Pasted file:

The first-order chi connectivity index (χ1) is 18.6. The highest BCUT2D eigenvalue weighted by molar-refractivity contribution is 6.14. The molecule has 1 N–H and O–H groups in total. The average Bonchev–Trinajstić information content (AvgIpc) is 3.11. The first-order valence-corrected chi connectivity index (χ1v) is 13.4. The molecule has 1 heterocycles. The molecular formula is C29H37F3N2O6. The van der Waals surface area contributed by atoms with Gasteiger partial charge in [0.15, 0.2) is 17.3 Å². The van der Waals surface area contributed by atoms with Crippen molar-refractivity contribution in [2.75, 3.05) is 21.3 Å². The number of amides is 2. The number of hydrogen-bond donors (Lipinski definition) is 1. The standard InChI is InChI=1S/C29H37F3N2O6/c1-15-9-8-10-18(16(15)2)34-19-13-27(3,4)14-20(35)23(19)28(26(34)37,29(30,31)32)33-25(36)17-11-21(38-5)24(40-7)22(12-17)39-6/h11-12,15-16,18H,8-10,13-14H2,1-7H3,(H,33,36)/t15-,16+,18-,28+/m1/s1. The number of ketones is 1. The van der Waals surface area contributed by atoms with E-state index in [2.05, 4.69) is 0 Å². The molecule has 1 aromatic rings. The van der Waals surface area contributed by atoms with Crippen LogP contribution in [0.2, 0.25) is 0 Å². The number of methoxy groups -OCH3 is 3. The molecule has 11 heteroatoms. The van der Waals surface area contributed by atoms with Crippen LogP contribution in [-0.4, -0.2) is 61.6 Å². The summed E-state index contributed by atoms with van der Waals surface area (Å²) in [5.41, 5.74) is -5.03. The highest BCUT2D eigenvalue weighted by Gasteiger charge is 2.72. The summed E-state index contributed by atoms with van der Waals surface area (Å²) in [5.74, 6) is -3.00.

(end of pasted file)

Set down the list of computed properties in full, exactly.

The first-order chi connectivity index (χ1) is 18.6. The highest BCUT2D eigenvalue weighted by molar-refractivity contribution is 6.14. The molecule has 1 N–H and O–H groups in total. The average Bonchev–Trinajstić information content (AvgIpc) is 3.11. The first-order valence-corrected chi connectivity index (χ1v) is 13.4. The molecule has 1 heterocycles. The molecular formula is C29H37F3N2O6. The van der Waals surface area contributed by atoms with Gasteiger partial charge in [0.15, 0.2) is 17.3 Å². The van der Waals surface area contributed by atoms with Crippen molar-refractivity contribution in [2.75, 3.05) is 21.3 Å². The number of amides is 2. The number of hydrogen-bond donors (Lipinski definition) is 1. The standard InChI is InChI=1S/C29H37F3N2O6/c1-15-9-8-10-18(16(15)2)34-19-13-27(3,4)14-20(35)23(19)28(26(34)37,29(30,31)32)33-25(36)17-11-21(38-5)24(40-7)22(12-17)39-6/h11-12,15-16,18H,8-10,13-14H2,1-7H3,(H,33,36)/t15-,16+,18-,28+/m1/s1. The number of ketones is 1. The van der Waals surface area contributed by atoms with E-state index in [2.05, 4.69) is 0 Å². The molecule has 1 aromatic rings. The van der Waals surface area contributed by atoms with Crippen LogP contribution in [0.2, 0.25) is 0 Å². The number of methoxy groups -OCH3 is 3. The molecule has 11 heteroatoms. The van der Waals surface area contributed by atoms with Crippen LogP contribution in [-0.4, -0.2) is 61.6 Å². The summed E-state index contributed by atoms with van der Waals surface area (Å²) in [5.41, 5.74) is -5.03. The highest BCUT2D eigenvalue weighted by Gasteiger charge is 2.72. The summed E-state index contributed by atoms with van der Waals surface area (Å²) in [5.74, 6) is -3.00.